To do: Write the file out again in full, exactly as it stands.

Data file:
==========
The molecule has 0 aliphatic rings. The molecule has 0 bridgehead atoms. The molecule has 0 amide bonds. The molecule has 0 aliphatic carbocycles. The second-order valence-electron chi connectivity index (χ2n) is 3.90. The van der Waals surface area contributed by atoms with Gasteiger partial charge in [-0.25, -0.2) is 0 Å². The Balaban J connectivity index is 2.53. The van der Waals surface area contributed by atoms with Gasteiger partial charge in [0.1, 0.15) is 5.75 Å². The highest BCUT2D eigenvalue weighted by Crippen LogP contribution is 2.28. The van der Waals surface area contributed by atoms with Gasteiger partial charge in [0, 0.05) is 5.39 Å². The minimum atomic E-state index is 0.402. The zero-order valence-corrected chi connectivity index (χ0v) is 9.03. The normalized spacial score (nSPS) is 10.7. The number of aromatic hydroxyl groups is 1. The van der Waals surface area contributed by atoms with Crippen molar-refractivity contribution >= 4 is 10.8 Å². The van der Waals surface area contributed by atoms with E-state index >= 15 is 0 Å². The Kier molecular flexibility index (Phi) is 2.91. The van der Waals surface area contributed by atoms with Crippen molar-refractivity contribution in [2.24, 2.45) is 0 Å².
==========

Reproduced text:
The molecule has 0 aliphatic rings. The molecule has 0 bridgehead atoms. The molecule has 0 amide bonds. The molecule has 0 aliphatic carbocycles. The second-order valence-electron chi connectivity index (χ2n) is 3.90. The van der Waals surface area contributed by atoms with Gasteiger partial charge in [-0.25, -0.2) is 0 Å². The Balaban J connectivity index is 2.53. The van der Waals surface area contributed by atoms with Gasteiger partial charge in [0.1, 0.15) is 5.75 Å². The highest BCUT2D eigenvalue weighted by Crippen LogP contribution is 2.28. The van der Waals surface area contributed by atoms with Gasteiger partial charge in [0, 0.05) is 5.39 Å². The minimum atomic E-state index is 0.402. The zero-order valence-corrected chi connectivity index (χ0v) is 9.03. The normalized spacial score (nSPS) is 10.7. The number of aromatic hydroxyl groups is 1. The van der Waals surface area contributed by atoms with Crippen molar-refractivity contribution >= 4 is 10.8 Å². The van der Waals surface area contributed by atoms with E-state index >= 15 is 0 Å². The Kier molecular flexibility index (Phi) is 2.91. The van der Waals surface area contributed by atoms with Crippen molar-refractivity contribution in [2.24, 2.45) is 0 Å².